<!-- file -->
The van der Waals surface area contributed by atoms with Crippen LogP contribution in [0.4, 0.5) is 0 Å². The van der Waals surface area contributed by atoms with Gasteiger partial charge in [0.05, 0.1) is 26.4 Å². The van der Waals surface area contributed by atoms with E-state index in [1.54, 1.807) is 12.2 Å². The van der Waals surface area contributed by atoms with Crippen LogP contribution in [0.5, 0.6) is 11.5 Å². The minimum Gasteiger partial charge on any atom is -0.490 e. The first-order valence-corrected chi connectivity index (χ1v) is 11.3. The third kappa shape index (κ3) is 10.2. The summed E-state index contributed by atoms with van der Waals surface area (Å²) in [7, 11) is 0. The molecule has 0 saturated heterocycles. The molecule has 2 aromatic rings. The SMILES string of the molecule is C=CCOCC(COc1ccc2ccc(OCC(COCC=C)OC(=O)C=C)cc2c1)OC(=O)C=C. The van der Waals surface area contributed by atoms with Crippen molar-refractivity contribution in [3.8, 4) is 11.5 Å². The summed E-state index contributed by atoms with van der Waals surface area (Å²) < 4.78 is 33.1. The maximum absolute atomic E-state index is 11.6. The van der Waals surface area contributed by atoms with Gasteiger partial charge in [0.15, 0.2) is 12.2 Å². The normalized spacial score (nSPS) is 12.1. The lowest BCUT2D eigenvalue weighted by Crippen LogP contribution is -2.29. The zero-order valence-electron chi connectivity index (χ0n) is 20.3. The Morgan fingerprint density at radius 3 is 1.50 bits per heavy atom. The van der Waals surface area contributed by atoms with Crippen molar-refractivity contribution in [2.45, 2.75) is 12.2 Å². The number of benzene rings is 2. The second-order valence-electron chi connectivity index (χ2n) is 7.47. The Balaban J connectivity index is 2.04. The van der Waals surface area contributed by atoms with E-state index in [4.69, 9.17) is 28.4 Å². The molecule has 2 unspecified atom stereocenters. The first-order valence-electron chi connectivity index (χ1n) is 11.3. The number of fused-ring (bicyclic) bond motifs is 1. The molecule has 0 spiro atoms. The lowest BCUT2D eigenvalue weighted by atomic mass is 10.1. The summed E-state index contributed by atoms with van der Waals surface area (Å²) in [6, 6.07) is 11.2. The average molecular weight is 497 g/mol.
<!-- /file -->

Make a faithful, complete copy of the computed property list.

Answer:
The van der Waals surface area contributed by atoms with Crippen LogP contribution in [0.4, 0.5) is 0 Å². The van der Waals surface area contributed by atoms with Gasteiger partial charge in [0.05, 0.1) is 26.4 Å². The van der Waals surface area contributed by atoms with E-state index in [1.54, 1.807) is 12.2 Å². The van der Waals surface area contributed by atoms with Crippen LogP contribution in [0.5, 0.6) is 11.5 Å². The minimum Gasteiger partial charge on any atom is -0.490 e. The first-order valence-corrected chi connectivity index (χ1v) is 11.3. The third kappa shape index (κ3) is 10.2. The summed E-state index contributed by atoms with van der Waals surface area (Å²) in [7, 11) is 0. The molecule has 0 saturated heterocycles. The molecule has 2 aromatic rings. The SMILES string of the molecule is C=CCOCC(COc1ccc2ccc(OCC(COCC=C)OC(=O)C=C)cc2c1)OC(=O)C=C. The van der Waals surface area contributed by atoms with Crippen molar-refractivity contribution in [3.8, 4) is 11.5 Å². The summed E-state index contributed by atoms with van der Waals surface area (Å²) < 4.78 is 33.1. The maximum absolute atomic E-state index is 11.6. The van der Waals surface area contributed by atoms with Gasteiger partial charge in [0.15, 0.2) is 12.2 Å². The normalized spacial score (nSPS) is 12.1. The lowest BCUT2D eigenvalue weighted by Crippen LogP contribution is -2.29. The zero-order valence-electron chi connectivity index (χ0n) is 20.3. The Morgan fingerprint density at radius 3 is 1.50 bits per heavy atom. The van der Waals surface area contributed by atoms with Crippen molar-refractivity contribution in [2.45, 2.75) is 12.2 Å². The number of benzene rings is 2. The second-order valence-electron chi connectivity index (χ2n) is 7.47. The Balaban J connectivity index is 2.04. The van der Waals surface area contributed by atoms with E-state index in [4.69, 9.17) is 28.4 Å². The molecule has 2 unspecified atom stereocenters. The first-order valence-electron chi connectivity index (χ1n) is 11.3. The number of fused-ring (bicyclic) bond motifs is 1. The molecule has 0 spiro atoms. The lowest BCUT2D eigenvalue weighted by atomic mass is 10.1. The summed E-state index contributed by atoms with van der Waals surface area (Å²) in [6, 6.07) is 11.2. The average molecular weight is 497 g/mol.